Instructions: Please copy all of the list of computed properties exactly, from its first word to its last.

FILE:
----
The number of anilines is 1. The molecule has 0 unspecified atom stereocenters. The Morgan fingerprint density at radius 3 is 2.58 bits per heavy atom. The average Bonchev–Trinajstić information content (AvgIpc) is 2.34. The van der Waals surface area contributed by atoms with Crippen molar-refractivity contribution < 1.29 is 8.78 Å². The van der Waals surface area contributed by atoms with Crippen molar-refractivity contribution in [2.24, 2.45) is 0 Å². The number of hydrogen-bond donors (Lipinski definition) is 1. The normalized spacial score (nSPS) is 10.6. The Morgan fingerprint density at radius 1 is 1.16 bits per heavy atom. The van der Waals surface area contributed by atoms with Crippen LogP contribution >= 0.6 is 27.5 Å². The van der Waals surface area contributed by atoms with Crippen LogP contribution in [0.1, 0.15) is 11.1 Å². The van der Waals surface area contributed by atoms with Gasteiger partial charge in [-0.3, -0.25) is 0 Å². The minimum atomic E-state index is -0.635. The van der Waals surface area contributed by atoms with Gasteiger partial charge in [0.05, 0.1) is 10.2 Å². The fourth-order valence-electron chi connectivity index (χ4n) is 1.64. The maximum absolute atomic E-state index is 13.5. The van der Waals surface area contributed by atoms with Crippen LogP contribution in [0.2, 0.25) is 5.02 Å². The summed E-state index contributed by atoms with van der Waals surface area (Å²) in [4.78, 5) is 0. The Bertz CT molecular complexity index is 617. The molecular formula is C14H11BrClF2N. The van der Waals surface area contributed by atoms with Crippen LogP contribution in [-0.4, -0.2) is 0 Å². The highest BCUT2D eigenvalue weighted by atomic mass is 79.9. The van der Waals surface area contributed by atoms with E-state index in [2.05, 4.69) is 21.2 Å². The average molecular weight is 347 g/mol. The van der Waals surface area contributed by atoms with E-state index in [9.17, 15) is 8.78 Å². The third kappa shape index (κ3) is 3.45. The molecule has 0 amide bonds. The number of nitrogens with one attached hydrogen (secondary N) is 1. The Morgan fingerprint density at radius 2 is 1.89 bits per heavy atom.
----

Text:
The number of anilines is 1. The molecule has 0 unspecified atom stereocenters. The Morgan fingerprint density at radius 3 is 2.58 bits per heavy atom. The average Bonchev–Trinajstić information content (AvgIpc) is 2.34. The van der Waals surface area contributed by atoms with Crippen molar-refractivity contribution < 1.29 is 8.78 Å². The van der Waals surface area contributed by atoms with Crippen molar-refractivity contribution in [2.24, 2.45) is 0 Å². The number of hydrogen-bond donors (Lipinski definition) is 1. The normalized spacial score (nSPS) is 10.6. The Morgan fingerprint density at radius 1 is 1.16 bits per heavy atom. The van der Waals surface area contributed by atoms with Crippen LogP contribution >= 0.6 is 27.5 Å². The van der Waals surface area contributed by atoms with Crippen LogP contribution in [0.1, 0.15) is 11.1 Å². The van der Waals surface area contributed by atoms with Gasteiger partial charge in [-0.3, -0.25) is 0 Å². The minimum atomic E-state index is -0.635. The van der Waals surface area contributed by atoms with Gasteiger partial charge in [0.05, 0.1) is 10.2 Å². The fourth-order valence-electron chi connectivity index (χ4n) is 1.64. The maximum absolute atomic E-state index is 13.5. The van der Waals surface area contributed by atoms with Crippen LogP contribution in [0.2, 0.25) is 5.02 Å². The summed E-state index contributed by atoms with van der Waals surface area (Å²) in [4.78, 5) is 0. The Bertz CT molecular complexity index is 617. The molecular formula is C14H11BrClF2N. The van der Waals surface area contributed by atoms with Crippen LogP contribution in [-0.4, -0.2) is 0 Å². The highest BCUT2D eigenvalue weighted by atomic mass is 79.9. The van der Waals surface area contributed by atoms with E-state index in [2.05, 4.69) is 21.2 Å². The average molecular weight is 347 g/mol. The van der Waals surface area contributed by atoms with E-state index in [9.17, 15) is 8.78 Å². The third kappa shape index (κ3) is 3.45. The molecule has 0 amide bonds. The number of nitrogens with one attached hydrogen (secondary N) is 1. The Morgan fingerprint density at radius 2 is 1.89 bits per heavy atom.